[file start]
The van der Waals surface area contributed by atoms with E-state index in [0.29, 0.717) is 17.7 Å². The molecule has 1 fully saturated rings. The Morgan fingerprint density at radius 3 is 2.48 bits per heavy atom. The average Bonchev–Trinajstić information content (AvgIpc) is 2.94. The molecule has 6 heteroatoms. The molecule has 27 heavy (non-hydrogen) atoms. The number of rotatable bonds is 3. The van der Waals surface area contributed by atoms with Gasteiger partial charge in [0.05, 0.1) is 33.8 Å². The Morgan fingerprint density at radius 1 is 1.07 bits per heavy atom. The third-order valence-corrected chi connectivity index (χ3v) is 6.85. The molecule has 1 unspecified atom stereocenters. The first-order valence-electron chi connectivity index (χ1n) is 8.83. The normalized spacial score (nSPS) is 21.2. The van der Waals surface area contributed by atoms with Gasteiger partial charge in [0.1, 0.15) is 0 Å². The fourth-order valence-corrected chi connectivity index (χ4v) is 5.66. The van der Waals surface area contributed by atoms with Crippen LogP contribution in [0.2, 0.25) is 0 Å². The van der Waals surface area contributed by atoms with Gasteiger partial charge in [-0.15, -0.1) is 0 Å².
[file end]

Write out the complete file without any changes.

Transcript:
The van der Waals surface area contributed by atoms with E-state index in [0.29, 0.717) is 17.7 Å². The molecule has 1 fully saturated rings. The Morgan fingerprint density at radius 3 is 2.48 bits per heavy atom. The average Bonchev–Trinajstić information content (AvgIpc) is 2.94. The molecule has 6 heteroatoms. The molecule has 27 heavy (non-hydrogen) atoms. The number of rotatable bonds is 3. The van der Waals surface area contributed by atoms with Gasteiger partial charge in [0.05, 0.1) is 33.8 Å². The Morgan fingerprint density at radius 1 is 1.07 bits per heavy atom. The third-order valence-corrected chi connectivity index (χ3v) is 6.85. The molecule has 1 unspecified atom stereocenters. The first-order valence-electron chi connectivity index (χ1n) is 8.83. The normalized spacial score (nSPS) is 21.2. The van der Waals surface area contributed by atoms with Gasteiger partial charge in [0.1, 0.15) is 0 Å². The fourth-order valence-corrected chi connectivity index (χ4v) is 5.66. The van der Waals surface area contributed by atoms with Crippen LogP contribution in [0.2, 0.25) is 0 Å². The van der Waals surface area contributed by atoms with Gasteiger partial charge in [-0.15, -0.1) is 0 Å².